The mechanism of action of bevacizumab involves the inhibition of vascular endothelial growth factor (VEGF), which has an important role in tumor angiogenesis and vascularization [1, 2]. Bevacizumab is an effective treatment for a number of tumors and its mechanism of action is independent of tumor site [1]. This forms the basis of the scientific rationale for extrapolation of similarity data across indications and may support the approval of bevacizumab biosimilars in indications held by the reference biologic without clinical studies in gynecologic indications.

Bevacizumab biosimilar candidates in development

Four bevacizumab biosimilar candidates have completed preclinical assessments and, based on the totality of evidence, are currently undergoing comparative clinical assessments (Table 3). ABP 215 (Amgen) showed similar in vitro functional characteristics and equivalent human PK to bevacizumab [19] and demonstrated clinical equivalence and similar safety and immunogenic profiles as bevacizumab in patients with non-squamous NSCLC [20]. BCD-021 (Biocad) showed similar PK and safety to bevacizumab in patients with NSCLC [21]. BCD-021 also demonstrated similar efficacy, safety and immunogenicity to bevacizumab in patients with advanced non-squamous NSCLC [22]. A multicenter, randomized, double-blind clinical trial is ongoing to evaluate the efficacy and safety of BI 695502 (Boehringer Ingelheim) compared with bevacizumab (in combination with chemotherapy) in patients with advanced non-squamous NSCLC (ClinicalTrials.gov, NCT02272413). PF-06439535 (Pfizer) showed a similar structure and in vitro biological activity, and a similar in vivo toxicologic and toxicokinetic profile as bevacizumab [23, 24]. PF-06439535 also demonstrated PK similarity and comparable safety profiles to bevacizumab in healthy male volunteers [25]. A trial of PF-06439535 vs bevacizumab sourced in the EU in patients with advanced non-squamous NSCLC who have not received prior chemotherapy is ongoing (ClinicalTrials.gov, NCT02364999).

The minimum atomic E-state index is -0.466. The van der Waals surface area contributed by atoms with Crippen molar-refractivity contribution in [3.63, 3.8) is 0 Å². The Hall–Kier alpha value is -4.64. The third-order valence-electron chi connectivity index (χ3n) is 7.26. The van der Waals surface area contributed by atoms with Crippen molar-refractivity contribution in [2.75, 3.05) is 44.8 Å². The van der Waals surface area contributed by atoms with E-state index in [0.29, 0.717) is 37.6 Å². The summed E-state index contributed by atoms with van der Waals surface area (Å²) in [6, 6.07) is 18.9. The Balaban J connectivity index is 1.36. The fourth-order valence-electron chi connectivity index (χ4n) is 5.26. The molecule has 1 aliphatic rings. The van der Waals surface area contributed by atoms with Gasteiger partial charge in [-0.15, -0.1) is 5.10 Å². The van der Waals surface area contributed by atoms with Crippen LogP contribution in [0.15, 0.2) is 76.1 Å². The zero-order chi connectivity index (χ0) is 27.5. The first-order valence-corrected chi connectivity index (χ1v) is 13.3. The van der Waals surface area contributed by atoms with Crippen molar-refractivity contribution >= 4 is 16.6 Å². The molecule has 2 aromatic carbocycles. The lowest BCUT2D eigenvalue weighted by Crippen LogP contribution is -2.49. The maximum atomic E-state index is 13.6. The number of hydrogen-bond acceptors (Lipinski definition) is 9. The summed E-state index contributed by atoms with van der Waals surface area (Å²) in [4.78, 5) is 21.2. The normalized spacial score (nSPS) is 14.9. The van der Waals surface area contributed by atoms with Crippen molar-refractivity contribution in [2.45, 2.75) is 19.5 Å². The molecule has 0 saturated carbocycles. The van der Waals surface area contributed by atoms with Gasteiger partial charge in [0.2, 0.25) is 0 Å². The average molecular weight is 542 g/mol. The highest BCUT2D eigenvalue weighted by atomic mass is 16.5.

Table 3

Bevacizumab biosimilars in late-stage clinical development

Sponsor

Biosimilar candidate

Patient population

Study objectives

Key findings

Amgen

ABP 215

NSCLC

Functional similarity and PK equivalence

•Similar functional characteristics

•Equivalent PK [26]

NSCLC

Clinical equivalence of objective response rate

•Clinical equivalence

•Similar safety and immunogenic profiles to bevacizumab [20]

Biocad

BCD-021

NSCLC

PK and safety

•Similar PK and safety [21]

NSCLC

Overall response rate

•Similar efficacy, safety and immunogenicity [22]

Boehringer Ingelheim

BI 695502

NSCLC

Efficacy and safety

•Recruiting (NCT02272413)

mCRC

Efficacy and safety

•Recruiting (NCT02776683)

Pfizer

PF-06439535

NSCLC

Nonclinical evaluation

•Similar structure and in vitro biological activity [24]

•Similar in vivo toxicology [24]

NSCLC

PK and safety

•PK similarity [25]

•Comparable safety profile [25]

  

NSCLC

Comparative efficacy and safety

•Ongoing (NCT02364999)